Tin cans lined with an epoxy resin and plastic wrap can both leach bisphenol A, an endocrine disruptor known to mimic estrogen. Containers using plastics # 3, 6 and 7 in particular, are to be avoided because of their additives and risk to human health (see plastic types below). Some of these additives can leach into the food. Phthalates, which are often added to PVC to make it flexible, are of particular concern because of its disruption to the male reproductive system in developing babies. Use only microwave-safe plastics for heating in the microwave, if using at all.
Plastic wraps originally were made using PVC (polyvinyl chloride) but now, some are made using the safer Low density polyethylene (LDPE). Better wrapping and storage options are aluminum foil, wax paper and glass.
What about that beautiful wine decanter in your china cabinet? Crystalware contains lead compounds which are released into the food, especially when it contains acidic foods like pickles and soft drinks. Ceramics/pottery from certain countries where restrictions are not as high as in North America are at risk of containing lead and cadmium, toxic heavy metals. Choose pottery and enamalware which say “food safe” and are made in a country with strict standards for contact with food and drink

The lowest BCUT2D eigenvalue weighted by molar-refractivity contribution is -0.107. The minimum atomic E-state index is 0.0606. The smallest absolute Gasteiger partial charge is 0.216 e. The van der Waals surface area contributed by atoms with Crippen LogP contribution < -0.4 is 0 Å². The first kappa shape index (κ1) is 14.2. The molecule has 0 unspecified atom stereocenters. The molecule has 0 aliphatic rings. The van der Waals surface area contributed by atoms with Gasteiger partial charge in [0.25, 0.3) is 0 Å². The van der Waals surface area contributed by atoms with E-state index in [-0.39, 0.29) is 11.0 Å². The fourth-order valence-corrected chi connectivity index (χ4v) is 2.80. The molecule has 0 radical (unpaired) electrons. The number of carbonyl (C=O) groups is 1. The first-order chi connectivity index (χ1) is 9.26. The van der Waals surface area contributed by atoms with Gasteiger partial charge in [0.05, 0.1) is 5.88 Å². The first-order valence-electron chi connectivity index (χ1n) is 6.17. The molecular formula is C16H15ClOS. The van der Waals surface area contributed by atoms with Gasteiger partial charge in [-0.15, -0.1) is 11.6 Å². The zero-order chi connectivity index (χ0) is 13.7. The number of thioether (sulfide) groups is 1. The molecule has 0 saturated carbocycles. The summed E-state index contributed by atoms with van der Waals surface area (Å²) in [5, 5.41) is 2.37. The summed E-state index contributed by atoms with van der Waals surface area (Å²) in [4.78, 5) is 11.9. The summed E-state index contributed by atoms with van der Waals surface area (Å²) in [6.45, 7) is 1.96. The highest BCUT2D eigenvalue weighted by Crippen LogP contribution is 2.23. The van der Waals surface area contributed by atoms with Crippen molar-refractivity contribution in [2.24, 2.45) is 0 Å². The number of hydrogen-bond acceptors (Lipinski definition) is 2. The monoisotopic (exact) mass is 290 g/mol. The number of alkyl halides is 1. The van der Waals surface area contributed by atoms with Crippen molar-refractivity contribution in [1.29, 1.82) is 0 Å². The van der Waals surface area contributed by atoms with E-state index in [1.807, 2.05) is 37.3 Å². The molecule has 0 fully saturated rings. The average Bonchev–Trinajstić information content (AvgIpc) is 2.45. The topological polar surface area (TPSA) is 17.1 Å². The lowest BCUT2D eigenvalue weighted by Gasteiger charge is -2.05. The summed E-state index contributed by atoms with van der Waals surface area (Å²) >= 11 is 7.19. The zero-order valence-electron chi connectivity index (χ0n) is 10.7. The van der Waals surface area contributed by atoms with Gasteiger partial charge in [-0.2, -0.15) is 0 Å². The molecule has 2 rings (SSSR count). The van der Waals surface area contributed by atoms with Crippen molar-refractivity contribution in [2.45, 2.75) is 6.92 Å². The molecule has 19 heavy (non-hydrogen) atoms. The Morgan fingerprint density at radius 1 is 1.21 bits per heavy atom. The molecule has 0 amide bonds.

Plastic cutlery and plates as well as styrofoam/polystyrene, a petroleum product, are to be avoided. Instead, use paper or bring your own.
Safer materials for cooking pots and pans are: cast iron, stainless steel, and glass.
More info on safer cookware here.
Plastics: What Do the Numbers Mean? (source Wikipedia.org)
#1-PET (PETE), polyethylene terephthalate: Commonly found on 2-liter soft drink bottles, cooking oil bottles, peanut butter jars.
#2-HDPE, high-density polyethylene: Commonly found on detergent bottles, milk jugs.
#3-PVC, polyvinyl chloride: Commonly found on plastic pipes, outdoor furniture, shrink-wrap, water bottles, salad dressing and liquid detergent containers.
#4-LDPE, low-density polyethylene: Commonly found on dry-cleaning bags, produce bags, trash can liners, food storage containers.
#5-PP, polypropylene: Commonly found on bottle caps, drinking straws, yogurt containers.
#6-PS, polystyrene: Commonly found on “Styrofoam peanuts”, cups, plastic tableware, meat trays, take-away food clamshell containers
#7-OTHER, other: This plastic category, as its name of “other” implies, is any plastic other than the named #1–#6, Commonly found on certain kinds of food containers, Tupperware, and Nalgene bottles.
Again, to lessen risk, AVOID #’s 3,6 and 7 for foods and liquids.